Monday Apr 18, 2016
Seeing the Diseases Vaccines Prevent Illustrates Importance of Immunizations
Editor's Note: In recognition of National Infant Immunization Week, the AAFP is participating in a blog relay to discuss the critical role vaccines play in protecting children, families and communities against vaccine-preventable diseases. You can follow the conversation on social media using #NIIW.
It was a hot, humid day in Cap-Haitien. I was a premed student serving as both an extra pair of hands and as a medical interpreter during my first medical mission trip to Haiti.
The magic of being in the country of my roots enveloped my senses. A deep sense of pride swelled within me as I heard the ocean in the distance, smelled the spices that I had grown up eating and marveled at the intense beauty of the terrain. However, that pride was repeatedly flattened by grief from the immense poverty that surrounded me. Even though it has been more than 10 years since that trip, the images of so many people in need of the type of care I had taken for granted continue to drive me today.
I remember seeing a teenager stiff from tetanus and unable to swallow. His mother held him and pleaded for help.
I held an infant, feverish with pneumonia, who improved after my group paid for penicillin, IV fluids and oxygen.
We forget that American children used to routinely die from diseases that now can be prevented by vaccines. However, this is not the reality in many countries.
Today marks the beginning of National Infant Immunization Week(www.cdc.gov) which highlights the importance of protecting infants from vaccine-preventable diseases and celebrates the achievements of immunization programs across the country.
As a family doctor, one of the most important roles I play in my patients' lives is preventing disease and improving health. Every day I discuss the role of vaccines in health maintenance with my patients as a means to protect them and at-risk populations.
Thankfully, we are in an era where terrible diseases like polio, Haemophilus influenzae type B and measles are no longer commonplace in our country. However, in California (where I live), there are many parents who still choose not to vaccinate their children despite overwhelming evidence that demonstrates the safety and effectiveness of immunizations. As a result, we have witnessed the devastating effects of disease outbreaks.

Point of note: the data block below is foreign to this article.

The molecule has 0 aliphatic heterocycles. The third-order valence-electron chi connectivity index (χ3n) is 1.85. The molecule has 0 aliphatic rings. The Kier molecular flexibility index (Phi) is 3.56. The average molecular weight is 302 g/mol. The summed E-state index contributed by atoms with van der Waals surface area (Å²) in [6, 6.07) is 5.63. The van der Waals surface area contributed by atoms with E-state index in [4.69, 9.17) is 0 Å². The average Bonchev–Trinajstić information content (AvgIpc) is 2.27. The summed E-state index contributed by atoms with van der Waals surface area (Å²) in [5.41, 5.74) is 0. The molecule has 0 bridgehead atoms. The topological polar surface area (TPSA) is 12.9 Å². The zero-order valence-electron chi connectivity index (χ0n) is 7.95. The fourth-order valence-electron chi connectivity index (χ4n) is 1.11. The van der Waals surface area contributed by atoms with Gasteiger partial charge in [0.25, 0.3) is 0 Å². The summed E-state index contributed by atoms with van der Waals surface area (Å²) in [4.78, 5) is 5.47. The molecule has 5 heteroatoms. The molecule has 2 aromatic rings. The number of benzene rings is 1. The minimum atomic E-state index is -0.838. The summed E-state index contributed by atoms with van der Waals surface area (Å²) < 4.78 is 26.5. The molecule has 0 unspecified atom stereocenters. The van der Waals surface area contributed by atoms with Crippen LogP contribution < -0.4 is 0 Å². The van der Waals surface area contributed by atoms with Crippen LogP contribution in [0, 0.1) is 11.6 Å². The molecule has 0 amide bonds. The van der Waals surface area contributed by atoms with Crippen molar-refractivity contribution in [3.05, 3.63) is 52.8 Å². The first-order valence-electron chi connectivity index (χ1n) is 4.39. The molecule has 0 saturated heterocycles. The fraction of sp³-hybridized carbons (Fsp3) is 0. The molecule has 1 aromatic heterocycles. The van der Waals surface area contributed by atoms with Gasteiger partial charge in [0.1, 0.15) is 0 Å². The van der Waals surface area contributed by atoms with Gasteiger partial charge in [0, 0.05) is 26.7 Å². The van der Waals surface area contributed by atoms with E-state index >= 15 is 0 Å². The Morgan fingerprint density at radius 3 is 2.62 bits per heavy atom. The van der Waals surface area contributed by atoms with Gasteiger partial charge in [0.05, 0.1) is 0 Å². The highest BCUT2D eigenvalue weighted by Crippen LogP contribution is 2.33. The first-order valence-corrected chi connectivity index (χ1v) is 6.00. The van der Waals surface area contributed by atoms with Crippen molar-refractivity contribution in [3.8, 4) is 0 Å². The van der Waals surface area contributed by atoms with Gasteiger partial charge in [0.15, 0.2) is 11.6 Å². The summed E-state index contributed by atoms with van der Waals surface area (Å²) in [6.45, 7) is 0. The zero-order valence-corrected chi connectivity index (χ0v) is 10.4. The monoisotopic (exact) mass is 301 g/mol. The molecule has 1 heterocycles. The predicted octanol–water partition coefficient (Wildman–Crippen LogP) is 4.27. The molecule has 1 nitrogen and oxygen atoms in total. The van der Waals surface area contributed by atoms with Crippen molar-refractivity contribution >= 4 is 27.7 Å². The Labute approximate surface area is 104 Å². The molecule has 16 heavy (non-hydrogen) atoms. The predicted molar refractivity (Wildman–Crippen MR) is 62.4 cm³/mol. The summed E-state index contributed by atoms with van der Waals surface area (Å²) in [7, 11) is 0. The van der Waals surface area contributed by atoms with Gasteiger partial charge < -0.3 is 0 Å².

Family physicians and other primary care stakeholders in my state have had to work hard mitigating a measles outbreak(www.cdc.gov) and the dangerous rise of pertussis, or whooping cough(www.cdph.ca.gov), in recent years.
The importance of vaccination resonates with me, personally, as a mother of three. When I returned to work after the birth of my youngest child, I had to consider exposing my child to potential antigens brought home from work. I was concerned that the decisions of others could affect the health of my own newborn.
I changed my practice and became more proactive in educating parents about vaccinations. Some parents entrusted their children to my counsel. For others, I decided that I may not be the right physician for them. Although I was torn between caring for patients and doing no harm, I knew I could not withhold vaccinations from a child who lacks the ability to make an informed decision. I also knew that not vaccinating families put others in our community at risk. With that said, I have gladly welcomed families who may have questions about immunizations or decide to use a catch-up schedule.
In California, we have adopted a law that emphasizes an individual's obligation to protect others. Specifically, it eliminates religious and personal belief exemptions for vaccines. This is an important step because the benefits of immunizations are not confined to the individual. Vaccination -- or lack of it -- can affect others unknowingly. Consider the newborn, too young to get vaccinated, or the immunocompromised person undergoing chemotherapy.
In a world that is so interconnected(jpids.oxfordjournals.org), we must be diligent to protect those at most risk, our children. Giving children the recommended immunizations by age 2 is the best way to protect them from more than a dozen serious -- but preventable -- diseases.
The CDC is right to trumpet the role immunizations have played in reducing the burden of illness in our society(www.cdc.gov). Primary care physicians can add our voice by posting information in our waiting rooms and exam rooms(www.cdc.gov). The CDC also has resources to help physicians(www.cdc.gov) get the word out by working with local media, using social media and more. We all can do our part.
It is easy to forget our past and to ignore the fact that the threat of preventable disease is palpable in other countries. For me, I remember those days on the mission field and the children whose fates were sealed without the option of prevention that too many among the privileged are rejecting.
Marie-Elizabeth Ramas, M.D., is the new physician member of the AAFP Board of Directors.
Posted at 10:21AM Apr 18, 2016 by Marie-Elizabeth Ramas, M.D.